Kannada film Lucia premiered at the London Indian Film Festival last year and went on to win the Audience Best Film award. Watching the film it’s easy to understand why it created such a stir with a story that keeps you intrigued and guessing right up to the last frame. Writer/director Pawan Kumar has made an intelligent non-linear film, where the boundaries between reality and dreams blur and nothing is really as it seems. Even more surprising is the fact that the film was crowd-funded and made on a tight budget – hard to believe when every scene drips quality and attention to detail.
The film charts the story of Nikki (Sathish Neenasam), a torch shiner, or what I would call an usher, in a small run-down cinema. The owner Shankranna (Achyuth Kumar) mostly treats Nikki as a son, getting involved in his search for a bride while Nikki similarly feels an obligation to look after Shankranna. When we first meet Nikki he is suffering from insomnia, perhaps not surprising as he lives with 4 rather large guys in a small single room. The cinematography here is excellent, conveying a sense of claustrophobia, sweltering heat and the difficulties of living in such close proximity just with a few brief moments and a shot of a washing line!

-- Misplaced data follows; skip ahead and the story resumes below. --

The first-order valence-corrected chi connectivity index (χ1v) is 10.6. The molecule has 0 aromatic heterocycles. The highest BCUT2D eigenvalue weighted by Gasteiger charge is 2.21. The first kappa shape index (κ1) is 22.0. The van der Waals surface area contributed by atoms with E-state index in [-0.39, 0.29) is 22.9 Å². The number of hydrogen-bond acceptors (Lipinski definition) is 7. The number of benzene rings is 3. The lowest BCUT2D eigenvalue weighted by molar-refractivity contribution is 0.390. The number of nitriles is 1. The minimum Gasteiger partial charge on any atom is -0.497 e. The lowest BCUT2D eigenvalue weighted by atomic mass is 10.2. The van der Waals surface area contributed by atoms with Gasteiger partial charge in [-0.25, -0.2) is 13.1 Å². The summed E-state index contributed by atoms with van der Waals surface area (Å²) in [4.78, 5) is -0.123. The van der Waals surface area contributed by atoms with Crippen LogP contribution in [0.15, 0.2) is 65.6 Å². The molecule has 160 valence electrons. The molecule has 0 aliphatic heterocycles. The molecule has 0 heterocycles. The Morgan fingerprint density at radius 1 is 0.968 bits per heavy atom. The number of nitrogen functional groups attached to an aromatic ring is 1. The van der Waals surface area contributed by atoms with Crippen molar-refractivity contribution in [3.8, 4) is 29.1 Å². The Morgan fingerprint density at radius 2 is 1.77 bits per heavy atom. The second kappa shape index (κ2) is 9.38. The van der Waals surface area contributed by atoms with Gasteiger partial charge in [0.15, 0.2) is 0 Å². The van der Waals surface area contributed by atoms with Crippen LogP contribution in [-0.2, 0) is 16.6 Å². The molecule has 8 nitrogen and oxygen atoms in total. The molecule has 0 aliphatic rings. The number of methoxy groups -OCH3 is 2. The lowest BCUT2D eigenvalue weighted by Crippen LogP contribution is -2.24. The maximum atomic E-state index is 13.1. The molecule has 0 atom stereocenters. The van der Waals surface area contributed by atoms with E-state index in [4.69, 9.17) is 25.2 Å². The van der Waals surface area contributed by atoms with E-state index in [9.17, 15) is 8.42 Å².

One night, on one of his restless meanders, Nikki meets up with two men who introduce him to Lucia. Lucia isn’t a person, but rather is the name of a sleeping tablet which has the added bonus of causing lucid dreams. Soon Nikki is falling asleep anywhere and everywhere, and just as we follow his life while he is awake, we also follow his lucid dreaming.
Needless to say, in his dreams, Nikki isn’t a torch shiner in a run-down movie theatre, but instead he’s a film hero with a successful career. Just as often happens in the world of dreams, various people from Nikki’s waking life also show up in his dream world. Shankranna is his manager for instance, while his room-mates are cameramen and assistants and his real-life fiancée is his girlfriend. But in this alternate reality Nikki is being chased by some men for money, although it’s not exactly clear who is behind the extortion attempts or why they are after Nikki. This echoes his waking world, where Shankranna is being threatened by some gangsters who believe he owes them money.
The two stories, waking and dream-world are kept separate and distinguishable as one is filmed in colour, and the other in black and white. Torch shiner Nikki is an uneducated guy who lives a simple life, but from his interactions with the people around him he seems like a ‘nice guy’. The other Nikki is a star and expects all the privileges that go along with his status, like his own private home theatre and being able to rent an entire bar for a night out. Pawan’s Kumar’s script and Sathish Neenasam’s acting make the two personalities seem quite different at the outset, although both obviously different sides of the same person, but as the story develops the two Nikki’s become more and more similar. Star Nikki is clean shaven but adopts a scruffy beard for an item number which makes him look more like torch shiner Nikki, while torch shiner Nikiki shaves off his beard and starts to look like star Nikki to try and impress his fiancée.